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I am hearing more and more accounts of college aged students who don’t know how to feel comfortable with discomfort. They can't navigate emotions, flexibly think, and to tap into resiliency. They truly believe life's challenges and set backs are meant to harm. Consequently, we see an elevation in stress, anxiety and depression.
Turns out, there is a term for not being aware of and accepting of your emotions. Having a lack of "emotional agility" is when you cannot live in the moment, read the present situation, act in accordance with your values and then respond appropriately (David, Susan, "Emotional Agility").
In order to be emotionally successful in life, kids and young adults both have to learn that pain, hurt, rejection, and sadness are normal everyday emotions. In life, there are difficult emotions and positive emotions, but neither is better or worse than the other. They are what they are...feelings. They fluctuate, visit at different times, and are felt in various degrees.
The "negative emotions" - the ones that are seemingly unbearable - don’t last. They are transient and fleeting. While they are present, it is crucial to be able to balance the positive emotions with the not-so-fun emotions and to push through the urge to resist the uncomfortable ones. Instead, become friends with doubt and uncertainty. Allow yourself to be sad. Allow yourself to be in an unknowing position. Avoiding these emotions, running from them, covering them up, and panicking merely sets the stage for depression, anxiety, and a lifetime of worry. It is a skill to be able to cope and self-rely. It is also a skill to recognize that most emotions are trying to teach you to regulate your responses and reactions.
If you ask young adults to describe what it feels like to be alone, doubtful, rejected, or scared, they’ll tell you it is the worse feeling in the world. Do you want to know why these feelings are raw and real to them?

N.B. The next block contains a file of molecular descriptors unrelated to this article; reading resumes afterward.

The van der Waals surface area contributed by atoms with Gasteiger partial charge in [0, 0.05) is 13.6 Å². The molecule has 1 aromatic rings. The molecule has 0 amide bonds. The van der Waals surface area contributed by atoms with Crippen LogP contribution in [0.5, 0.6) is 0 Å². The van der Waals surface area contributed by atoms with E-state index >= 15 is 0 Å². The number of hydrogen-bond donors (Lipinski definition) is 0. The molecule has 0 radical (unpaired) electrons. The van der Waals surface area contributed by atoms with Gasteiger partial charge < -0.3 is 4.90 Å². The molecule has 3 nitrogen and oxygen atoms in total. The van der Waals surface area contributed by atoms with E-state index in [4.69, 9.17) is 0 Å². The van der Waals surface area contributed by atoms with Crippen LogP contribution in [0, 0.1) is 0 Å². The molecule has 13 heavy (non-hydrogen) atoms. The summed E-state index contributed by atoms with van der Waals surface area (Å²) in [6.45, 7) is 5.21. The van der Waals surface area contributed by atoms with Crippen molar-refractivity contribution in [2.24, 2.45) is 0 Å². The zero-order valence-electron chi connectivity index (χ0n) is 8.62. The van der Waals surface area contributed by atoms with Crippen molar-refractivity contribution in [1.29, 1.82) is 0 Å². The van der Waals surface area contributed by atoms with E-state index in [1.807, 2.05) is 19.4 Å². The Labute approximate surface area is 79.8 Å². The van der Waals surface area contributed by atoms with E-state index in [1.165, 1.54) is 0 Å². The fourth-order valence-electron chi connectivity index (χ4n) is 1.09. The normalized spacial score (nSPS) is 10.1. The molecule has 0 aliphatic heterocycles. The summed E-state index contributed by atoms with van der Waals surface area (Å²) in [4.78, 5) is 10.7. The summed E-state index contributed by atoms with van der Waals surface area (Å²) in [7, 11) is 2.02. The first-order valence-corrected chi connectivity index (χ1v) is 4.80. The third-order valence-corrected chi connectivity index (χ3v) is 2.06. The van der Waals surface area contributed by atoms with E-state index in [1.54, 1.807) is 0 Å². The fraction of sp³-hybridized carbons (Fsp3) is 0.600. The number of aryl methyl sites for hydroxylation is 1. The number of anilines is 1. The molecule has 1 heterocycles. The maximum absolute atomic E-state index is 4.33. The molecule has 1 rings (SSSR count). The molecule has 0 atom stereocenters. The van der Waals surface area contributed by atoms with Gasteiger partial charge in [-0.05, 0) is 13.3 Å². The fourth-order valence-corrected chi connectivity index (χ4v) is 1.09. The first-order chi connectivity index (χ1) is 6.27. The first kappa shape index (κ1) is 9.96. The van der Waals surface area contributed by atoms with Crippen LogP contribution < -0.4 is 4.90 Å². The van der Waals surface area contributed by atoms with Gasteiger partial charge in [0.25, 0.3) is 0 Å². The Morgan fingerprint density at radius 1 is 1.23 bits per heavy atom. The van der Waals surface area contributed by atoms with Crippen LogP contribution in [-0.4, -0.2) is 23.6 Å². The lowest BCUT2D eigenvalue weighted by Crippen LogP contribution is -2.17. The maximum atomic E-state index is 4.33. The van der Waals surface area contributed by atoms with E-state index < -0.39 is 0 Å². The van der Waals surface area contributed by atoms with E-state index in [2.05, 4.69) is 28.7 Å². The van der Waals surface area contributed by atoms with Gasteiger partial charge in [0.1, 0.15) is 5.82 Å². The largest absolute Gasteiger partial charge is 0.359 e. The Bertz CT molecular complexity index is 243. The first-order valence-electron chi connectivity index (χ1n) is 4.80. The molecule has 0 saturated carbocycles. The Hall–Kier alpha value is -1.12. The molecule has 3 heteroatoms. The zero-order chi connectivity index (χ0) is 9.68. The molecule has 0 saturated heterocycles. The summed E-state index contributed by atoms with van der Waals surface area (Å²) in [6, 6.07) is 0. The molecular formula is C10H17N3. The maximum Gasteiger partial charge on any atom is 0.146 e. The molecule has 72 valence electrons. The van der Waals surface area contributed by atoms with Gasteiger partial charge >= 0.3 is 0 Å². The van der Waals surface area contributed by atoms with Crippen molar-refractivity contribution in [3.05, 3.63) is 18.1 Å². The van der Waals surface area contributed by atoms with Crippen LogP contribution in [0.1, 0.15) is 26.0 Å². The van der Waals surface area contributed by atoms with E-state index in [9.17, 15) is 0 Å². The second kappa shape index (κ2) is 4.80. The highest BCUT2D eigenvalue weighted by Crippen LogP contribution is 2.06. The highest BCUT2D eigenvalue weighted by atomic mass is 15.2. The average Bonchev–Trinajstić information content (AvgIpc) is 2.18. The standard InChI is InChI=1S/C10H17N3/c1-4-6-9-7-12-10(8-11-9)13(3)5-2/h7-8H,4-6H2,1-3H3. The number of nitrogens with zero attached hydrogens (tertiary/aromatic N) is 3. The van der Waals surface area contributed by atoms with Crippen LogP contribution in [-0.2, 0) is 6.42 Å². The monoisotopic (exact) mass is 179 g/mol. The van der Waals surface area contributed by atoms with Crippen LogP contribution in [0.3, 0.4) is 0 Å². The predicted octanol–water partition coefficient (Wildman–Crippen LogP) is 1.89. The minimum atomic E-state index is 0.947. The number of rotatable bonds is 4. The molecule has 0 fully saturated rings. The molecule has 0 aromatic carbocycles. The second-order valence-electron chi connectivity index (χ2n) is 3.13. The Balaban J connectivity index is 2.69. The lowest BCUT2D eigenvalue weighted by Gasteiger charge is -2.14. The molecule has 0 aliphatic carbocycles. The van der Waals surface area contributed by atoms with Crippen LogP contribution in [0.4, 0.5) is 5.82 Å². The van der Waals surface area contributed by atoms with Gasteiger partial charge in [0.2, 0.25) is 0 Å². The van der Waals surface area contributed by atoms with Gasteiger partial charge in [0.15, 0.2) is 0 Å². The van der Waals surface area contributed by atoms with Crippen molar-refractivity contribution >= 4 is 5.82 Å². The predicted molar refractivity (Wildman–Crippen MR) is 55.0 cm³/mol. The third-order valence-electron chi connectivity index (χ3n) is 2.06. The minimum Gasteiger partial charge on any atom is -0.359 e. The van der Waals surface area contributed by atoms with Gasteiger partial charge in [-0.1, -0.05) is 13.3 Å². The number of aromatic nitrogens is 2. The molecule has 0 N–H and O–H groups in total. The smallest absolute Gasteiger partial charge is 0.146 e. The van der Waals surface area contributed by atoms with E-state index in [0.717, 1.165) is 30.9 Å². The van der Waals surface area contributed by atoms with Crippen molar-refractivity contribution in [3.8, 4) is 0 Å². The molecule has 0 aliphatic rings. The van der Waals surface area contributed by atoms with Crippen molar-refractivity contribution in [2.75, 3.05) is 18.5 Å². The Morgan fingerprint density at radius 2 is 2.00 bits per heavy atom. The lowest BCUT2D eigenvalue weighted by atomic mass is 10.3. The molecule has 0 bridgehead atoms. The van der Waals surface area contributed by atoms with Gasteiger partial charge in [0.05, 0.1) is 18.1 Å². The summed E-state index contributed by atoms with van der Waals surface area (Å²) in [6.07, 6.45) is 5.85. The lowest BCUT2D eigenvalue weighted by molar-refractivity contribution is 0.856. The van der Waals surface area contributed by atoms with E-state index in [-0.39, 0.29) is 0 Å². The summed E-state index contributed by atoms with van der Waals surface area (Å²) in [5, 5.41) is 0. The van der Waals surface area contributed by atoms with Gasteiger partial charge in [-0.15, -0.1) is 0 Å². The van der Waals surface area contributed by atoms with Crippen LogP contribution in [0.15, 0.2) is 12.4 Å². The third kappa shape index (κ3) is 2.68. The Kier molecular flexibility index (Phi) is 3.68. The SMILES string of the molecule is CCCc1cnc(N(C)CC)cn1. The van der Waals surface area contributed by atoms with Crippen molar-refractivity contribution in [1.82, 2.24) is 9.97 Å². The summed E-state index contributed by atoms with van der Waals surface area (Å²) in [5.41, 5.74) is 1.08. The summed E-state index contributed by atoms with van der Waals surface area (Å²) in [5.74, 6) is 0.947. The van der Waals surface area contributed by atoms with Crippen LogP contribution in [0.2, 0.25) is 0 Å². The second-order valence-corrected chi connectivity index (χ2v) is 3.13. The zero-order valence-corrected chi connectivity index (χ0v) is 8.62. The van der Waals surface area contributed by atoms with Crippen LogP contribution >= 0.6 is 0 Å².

Kids have not learned how to read their own emotions. Some don’t have the forethought to realize that in three days thoughts, feelings and outlooks will be different. They don’t know how to armor up and fight through. They haven't been taught how to build emotional strength or how to self-soothe with their own internal resources. They are used to quick fixes. They believe that feeling negative emotions makes them weak. They forget to approach emotions from a life balance perspective.
Kids want a certain outcome but not the feelings that go with obtaining the outcome.
How can parents help?
Help your students (all ages) by encouraging them to allow the pain and uncertainty they sometimes feel. Don’t heighten their emotions with your heightened concern. Listen to them talk. Have them process their feelings through you. Remind them that they are emotionally strong and able and need to invent a space between feeling the discomfort and responding to the discomfort. Have them see the worst case scenario and ask them how they will survive it. Be their voice for compassion so when they feel bad for feeling bad, you can assure them that judgement is not necessary. And...
Help them see value in experiencing all kinds of emotions:
What can they learn from the situation for use next time the same feelings arise?
What are the emotions speaking to them?
How can they become stronger through the experience?
How can they become "friends" with the fear and sadness and use this "friendship" to make them more emotionally agile next time?
No one is happy all of the time. This belief sets you up for anxiety, stress and depression. Focus on what means the most to you, what you value most in life, what motivates you and how you can believe in your abilities. This concentration protects you from the emotional ups and downs in life, helps you develop "bounce back", and helps you find joy along the way.
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